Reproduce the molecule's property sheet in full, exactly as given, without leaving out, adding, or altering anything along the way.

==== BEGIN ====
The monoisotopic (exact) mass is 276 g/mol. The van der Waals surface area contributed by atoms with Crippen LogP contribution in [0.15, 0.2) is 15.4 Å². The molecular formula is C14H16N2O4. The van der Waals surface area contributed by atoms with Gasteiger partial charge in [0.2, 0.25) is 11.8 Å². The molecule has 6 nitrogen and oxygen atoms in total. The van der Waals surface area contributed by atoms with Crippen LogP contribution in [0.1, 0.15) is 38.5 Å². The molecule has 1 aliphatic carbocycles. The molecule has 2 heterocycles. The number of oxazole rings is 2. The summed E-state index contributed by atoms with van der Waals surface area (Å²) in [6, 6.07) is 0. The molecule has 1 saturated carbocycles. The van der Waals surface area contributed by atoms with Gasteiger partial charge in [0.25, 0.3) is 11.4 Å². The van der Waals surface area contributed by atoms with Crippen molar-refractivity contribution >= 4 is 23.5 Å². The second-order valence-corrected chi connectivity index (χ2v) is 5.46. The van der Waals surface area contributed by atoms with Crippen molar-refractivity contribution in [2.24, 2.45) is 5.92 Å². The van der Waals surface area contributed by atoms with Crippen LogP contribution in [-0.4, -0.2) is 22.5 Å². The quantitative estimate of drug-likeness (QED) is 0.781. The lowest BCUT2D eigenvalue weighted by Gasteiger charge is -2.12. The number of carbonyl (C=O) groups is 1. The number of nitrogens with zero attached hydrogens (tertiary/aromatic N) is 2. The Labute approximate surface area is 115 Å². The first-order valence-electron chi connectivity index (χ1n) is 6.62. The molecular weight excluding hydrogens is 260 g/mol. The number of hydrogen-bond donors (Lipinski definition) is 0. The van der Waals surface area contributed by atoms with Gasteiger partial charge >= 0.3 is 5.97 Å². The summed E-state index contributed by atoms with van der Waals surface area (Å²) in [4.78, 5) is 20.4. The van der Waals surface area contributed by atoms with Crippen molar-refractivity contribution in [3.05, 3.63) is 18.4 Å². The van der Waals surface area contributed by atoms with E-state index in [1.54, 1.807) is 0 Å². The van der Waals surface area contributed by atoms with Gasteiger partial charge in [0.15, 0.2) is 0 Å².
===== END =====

The monoisotopic (exact) mass is 276 g/mol. The van der Waals surface area contributed by atoms with Crippen LogP contribution in [0.15, 0.2) is 15.4 Å². The molecular formula is C14H16N2O4. The van der Waals surface area contributed by atoms with Gasteiger partial charge in [0.2, 0.25) is 11.8 Å². The molecule has 6 nitrogen and oxygen atoms in total. The van der Waals surface area contributed by atoms with Crippen LogP contribution in [0.1, 0.15) is 38.5 Å². The molecule has 1 aliphatic carbocycles. The molecule has 2 heterocycles. The number of oxazole rings is 2. The summed E-state index contributed by atoms with van der Waals surface area (Å²) in [6, 6.07) is 0. The molecule has 1 saturated carbocycles. The van der Waals surface area contributed by atoms with Gasteiger partial charge in [0.25, 0.3) is 11.4 Å². The van der Waals surface area contributed by atoms with Crippen molar-refractivity contribution >= 4 is 23.5 Å². The second-order valence-corrected chi connectivity index (χ2v) is 5.46. The van der Waals surface area contributed by atoms with Crippen molar-refractivity contribution in [2.24, 2.45) is 5.92 Å². The van der Waals surface area contributed by atoms with Crippen LogP contribution in [-0.4, -0.2) is 22.5 Å². The quantitative estimate of drug-likeness (QED) is 0.781. The lowest BCUT2D eigenvalue weighted by Gasteiger charge is -2.12. The number of carbonyl (C=O) groups is 1. The number of nitrogens with zero attached hydrogens (tertiary/aromatic N) is 2. The Labute approximate surface area is 115 Å². The first-order valence-electron chi connectivity index (χ1n) is 6.62. The molecular weight excluding hydrogens is 260 g/mol. The number of hydrogen-bond donors (Lipinski definition) is 0. The van der Waals surface area contributed by atoms with Gasteiger partial charge >= 0.3 is 5.97 Å². The summed E-state index contributed by atoms with van der Waals surface area (Å²) in [4.78, 5) is 20.4. The van der Waals surface area contributed by atoms with Crippen molar-refractivity contribution in [3.05, 3.63) is 18.4 Å². The van der Waals surface area contributed by atoms with E-state index in [1.54, 1.807) is 0 Å². The van der Waals surface area contributed by atoms with Gasteiger partial charge in [0.15, 0.2) is 0 Å².